“Organic farming is sustainable,” says Indian biotechnologist CS Prakash. “It sustains poverty and malnutrition.”
If you asked intellectuals at almost any time since Malthus to talk about the future, they would have been pessimistic and they would have been wrong.
(via Jerry Kindall)
Somehow I only just discovered that The Daily Show has highlights from recent shows online. Stephen Colbert says: “What we need to do is develop bombs that can kill ideas.”
Whoever thinks a faultless piece to see, Thinks what ne’er was, nor is, nor e’er shall be. —Alexander Pope
These are the Movable Type templates that generate the bulk of this weblog. They are licensed under a Creative Commons license .
The latest haxie from Unsanity brings NowMenus-like editing of keyboard shortcuts. Cool. But, actually, most of the heavy applications I use already have configurable shortcuts.
There are 1011 stars in the galaxy. That used to be a huge number. But it’s only a hundred billion. It’s less than the national deficit! We used to call them astronomical numbers. Now we should call them economical numbers. —Richard P. Feynman
Stepwise has published an internationalization article by Malcolm Crawford and Bill Cheeseman. New to me were the magic command-line switches -AppleLanguages (for launching an application using a different language) and -NSShowNonLocalizedStrings (for logging to the console when a localized string can’t be found). It’s a good article, but I’d rather read about the non-technical aspects of localization.
This textbook brings the computer science student a comprehensive and up-to-date presentation of all major programming concepts, techniques, and paradigms. It is designed for second-year to graduate courses in computer programming.…As far as we know, there is no other book with this breadth of coverage that is both practical and theoretically well-founded.
Drafts of the book are available online. The examples are in Mozart, reflecting an emphasis on concurrent programming.
What’s happening is that Java 1.4.1, now the default when you type java on the command line, does not support certain Java-to-Carbon technologies that QuickTime for Java depends on.
This change also breaks DropDMG 2.0’s MacBinary encoder. JDK 1.3.1 is still installed and available in /System/Library/Frameworks/JavaVM.framework/Versions/1.3.1/, however I made the mistake of hard-coding /usr/bin/java into DropDMG. (In the future I will indirect such paths through the defaults database.)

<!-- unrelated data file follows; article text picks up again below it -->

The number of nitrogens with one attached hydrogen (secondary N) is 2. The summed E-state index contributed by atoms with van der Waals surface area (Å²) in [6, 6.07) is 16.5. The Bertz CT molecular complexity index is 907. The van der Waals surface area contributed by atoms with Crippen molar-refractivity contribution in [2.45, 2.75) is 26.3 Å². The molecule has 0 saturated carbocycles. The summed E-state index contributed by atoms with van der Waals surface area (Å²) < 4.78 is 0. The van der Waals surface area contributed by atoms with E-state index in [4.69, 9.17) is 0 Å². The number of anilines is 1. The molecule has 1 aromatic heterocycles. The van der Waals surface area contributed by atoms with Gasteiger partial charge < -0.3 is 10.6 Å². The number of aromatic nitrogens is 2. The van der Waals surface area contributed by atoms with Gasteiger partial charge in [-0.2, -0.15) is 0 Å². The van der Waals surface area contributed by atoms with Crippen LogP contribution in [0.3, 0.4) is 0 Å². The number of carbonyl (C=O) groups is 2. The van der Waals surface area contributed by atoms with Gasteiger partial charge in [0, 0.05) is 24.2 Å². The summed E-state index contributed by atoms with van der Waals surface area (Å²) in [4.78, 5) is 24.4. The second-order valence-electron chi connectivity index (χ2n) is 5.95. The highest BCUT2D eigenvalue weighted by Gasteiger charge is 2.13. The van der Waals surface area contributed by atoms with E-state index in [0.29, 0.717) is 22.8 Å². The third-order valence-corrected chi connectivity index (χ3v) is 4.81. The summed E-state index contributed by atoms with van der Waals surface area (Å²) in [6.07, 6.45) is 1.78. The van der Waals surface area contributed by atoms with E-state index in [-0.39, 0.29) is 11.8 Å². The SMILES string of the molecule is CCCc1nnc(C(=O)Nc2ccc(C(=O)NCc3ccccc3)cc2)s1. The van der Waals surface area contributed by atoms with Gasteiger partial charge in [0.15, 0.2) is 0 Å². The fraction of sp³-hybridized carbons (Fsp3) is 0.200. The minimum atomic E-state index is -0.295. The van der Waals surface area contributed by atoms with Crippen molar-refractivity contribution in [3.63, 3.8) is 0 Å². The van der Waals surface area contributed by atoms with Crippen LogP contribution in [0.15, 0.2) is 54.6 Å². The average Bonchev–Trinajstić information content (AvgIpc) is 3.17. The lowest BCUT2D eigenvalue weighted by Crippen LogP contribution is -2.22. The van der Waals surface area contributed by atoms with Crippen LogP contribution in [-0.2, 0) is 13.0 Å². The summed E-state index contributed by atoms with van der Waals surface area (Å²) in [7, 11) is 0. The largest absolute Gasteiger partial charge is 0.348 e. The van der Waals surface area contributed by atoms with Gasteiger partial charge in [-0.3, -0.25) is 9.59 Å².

The next version of DropDMG will use a new MacBinary encoder that works with JDK 1.4.1. For now, if you want to make MacBinary-encoded images with DropDMG, you can not update to JDK 1.4.1 or symlink /usr/bin/java to /System/Library/Frameworks/JavaVM.framework/Versions/1.3.1/Commands/java.
sudo mv /usr/bin/java /usr/bin/java141
sudo ln -s /System/Library/Frameworks/JavaVM.framework/Versions/1.3.1/Commands/java /usr/bin/java
The Cocoa frameworks used to create Path Finder, and source code used to write Path Finder plugins are now open source and ready for immediate download.
Included in the source code package are two powerful frameworks: CocoaTechBase and CocoaTechFoundation. These two frameworks make up the heart and soul of Path Finder.
Also included are 4 real world Path Finder plugins. These aren’t simplified versions, these are the actual full plugins that ship with Path Finder. “Hex View”, “Image Converter”, “Get Info”, and a sample plugin designed to be a perfect starting point to write your own Path Finder plugin.
The license is BSD-style. With loads of categories in the same namespace and dependencies on the Omni frameworks, I doubt many developers will want to use these frameworks as-is, but there’s probably a lot to learn from them. Path Finder is a multi-threaded app, and it handles both Unix and Mac aspects of files.
Sometimes it’s easy to what’s going on, as in NTWeblocFile.m where Gehrman explains his reverse engineering of the Finder’s “webloc” files. In other cases, the code is clear but the rationale is not, as in NSNumber-NTExtensions.m where there is a category for wrapping NSSizes when NSValue seemingly already does that.
I’m not a fan of CocoaTech’s new Geeklog-based site. The old version was much simpler. However, Gerhman includes a link to openSourceCMS.com, a site that has the major CMSs installed so that you can try them out.
I think the difference here is that CPAN is promoting use of the software, and the bottomline purpose of FSF is to promote the policies under which FSF develops software, not really the software itself.
At least a couple of readers of this blog guessed that something was wrong when the “Ten Cool Things About the New Girl” blog entry from last week got yanked. They were right, but they probably had no idea how wrong things went. I’m going to tell the story—with names changed and a few non-essential details omitted. I’m trying to balance telling my story with protecting people’s privacy. Hopefully, I’ve succeeded.